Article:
- By: Andrew David Easler, Esq.
- Published: Jun, 12 2020
- Updated: Nov, 4 2023
The case Casados v. Denver involves an action challenging the constitutionality of a drug and alcohol testing policy based on reasonable suspicion. In October of 1988, the mayor issued Executive Order 94 (“the Order”) which established a drug and alcohol testing policy for employees of the City and County of Denver. The Order allowed supervisors to require employees to submit to blood or urine tests if the supervisors had reasonable suspicion that the employees were using illegal drugs or alcohol or were under the influence of drugs or alcohol. The purpose of the Order was to ensure “safe, healthful, and efficient working conditions for Denver employees.” Also, employees who tested positive or refused to be evaluated were subject to disciplinary action or, in the alternative, employees could be ordered to undergo treatment.
In response, employees of the City and County of Denver (“plaintiffs”) filed a class-action suit challenging the constitutionality of the Order and requesting declaratory and injunctive relief barring its enforcement. The district court dismissed the plaintiffs’ complaint for failure to state a claim for relief and an appeal followed. On appeal, the plaintiffs argued that the Order was unconstitutionally vague and that the district court erred in dismissing their complaint because the Order violates their Fourth Amendment rights to be free of unreasonable searches and seizures.
The Court of Appeals of Colorado, Division Four found that the term “reasonable suspicion” was sufficiently clear to provide reasonable notice to persons of ordinary intelligence of what is prohibited and, therefore, the Order was not unconstitutionally vague. However, the appellate court expressed that the problem with the Order was that it included all employees, whether they worked in a safety- or security-sensitive position or not. The court explained that maintaining a safe workplace did not outweigh the constitutionally-protected privacy interests of employees in non-safety-sensitive positions. The court of appeals held that the plaintiffs did state a justiciable claim (a claim the court could hear) in that the Order’s provisions for drug testing all employees based on reasonable suspicion of alcohol or drug use or impairment was facially invalid under the Fourth Amendment.
Denver appealed the appellate court decision to the Colorado Supreme Court. The Colorado Supreme Court addressed whether the court of appeals erred in its analysis of the plaintiff’s Fourth Amendment challenge to the facial constitutionality of the Order’s provisions on reasonable suspicion testing. In its analysis, the court acknowledged that the Fourth Amendment protects individuals from unreasonable searches by the government, even when the government acts as the employer. The courts must balance the intrusion on an individual’s Fourth Amendment interests against its promotion of legitimate governmental interests.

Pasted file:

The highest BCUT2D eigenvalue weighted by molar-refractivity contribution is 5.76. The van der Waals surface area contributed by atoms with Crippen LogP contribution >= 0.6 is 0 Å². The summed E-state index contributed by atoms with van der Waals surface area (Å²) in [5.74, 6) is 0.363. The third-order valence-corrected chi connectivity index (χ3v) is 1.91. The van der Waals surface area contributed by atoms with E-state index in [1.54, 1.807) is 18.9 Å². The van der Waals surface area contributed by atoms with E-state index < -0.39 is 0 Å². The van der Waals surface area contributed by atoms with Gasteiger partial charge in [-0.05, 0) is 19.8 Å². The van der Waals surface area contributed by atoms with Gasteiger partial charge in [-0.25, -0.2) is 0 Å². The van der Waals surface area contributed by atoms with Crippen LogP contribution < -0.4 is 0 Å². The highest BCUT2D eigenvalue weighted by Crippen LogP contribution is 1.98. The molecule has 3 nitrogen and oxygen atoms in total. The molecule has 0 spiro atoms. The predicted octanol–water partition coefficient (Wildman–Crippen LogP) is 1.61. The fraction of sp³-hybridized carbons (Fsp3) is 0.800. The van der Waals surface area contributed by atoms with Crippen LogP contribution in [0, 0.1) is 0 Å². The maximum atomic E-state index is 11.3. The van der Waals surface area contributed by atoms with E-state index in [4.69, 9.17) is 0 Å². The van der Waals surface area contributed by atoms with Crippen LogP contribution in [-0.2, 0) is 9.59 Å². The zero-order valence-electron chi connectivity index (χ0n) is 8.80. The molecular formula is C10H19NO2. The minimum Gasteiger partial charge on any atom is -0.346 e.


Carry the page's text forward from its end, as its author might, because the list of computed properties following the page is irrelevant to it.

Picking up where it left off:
Relying on previous decisions, the supreme court explained which types of testing have been found to be permissible and clarified the different protections afforded to employees based on: (1) whether reasonable suspicion was based on on-duty or off-duty use or impairment and (2) whether the employee holds a safety- or security-sensitive position. First, it is constitutional to subject all employees to mandatory urine tests based on reasonable suspicion of prohibited on-duty drug or alcohol use. Second, it is not constitutional to subject employees who do not hold safety- or security-sensitive jobs to mandatory urine tests based only on reasonable suspicion of off-duty drug or alcohol use or impairment. Third, it is constitutional to subject employees who hold safety- or security-sensitive positions to urine tests based only on reasonable suspicion of off-duty illegal drug use or impairment.
The supreme court looked at the plain language of the Order to determine whether the Order provided for mandatory testing of employees who do not hold safety- or security-sensitive positions based only on a reasonable suspicion of off-duty alcohol or drug use. The supreme court noted that the provisions of the Order did not limit their application to employees with safety- or security-sensitive positions and that other provisions did not specify whether they were based on on-duty or off-duty behavior. However, the court concluded that the Order did not allow for testing of employees in non-safety- or security-sensitive positions based on reasonable suspicion of off-duty use for two reasons. First, the Order’s primary focus was on the detection of on-duty drug use or impairment. Second, when addressing off-duty alcohol and drug use, the Order refers to employees who hold public health and safety-sensitive positions. As a result, the supreme court held that the provisions in the Order regarding drug testing based on reasonable suspicion were not facially invalid under the Fourth Amendment and that the plaintiffs failed to state a claim.
In Casados, the supreme court takes the opportunity to clarify where the law stands regarding drug testing based on reasonable suspicion and an employee’s Fourth Amendment rights. The court explains what is permissible and the reasons as to why. This case makes the distinction that employees in safety- or security-sensitive positions can be subject to testing based only on off-duty drug use, without the need for reasonable suspicion of on-duty drug use as well. However, Colorado employees in non-safety sensitive positions cannot be subject to testing on reasonable suspicion of off-duty drug use alone.
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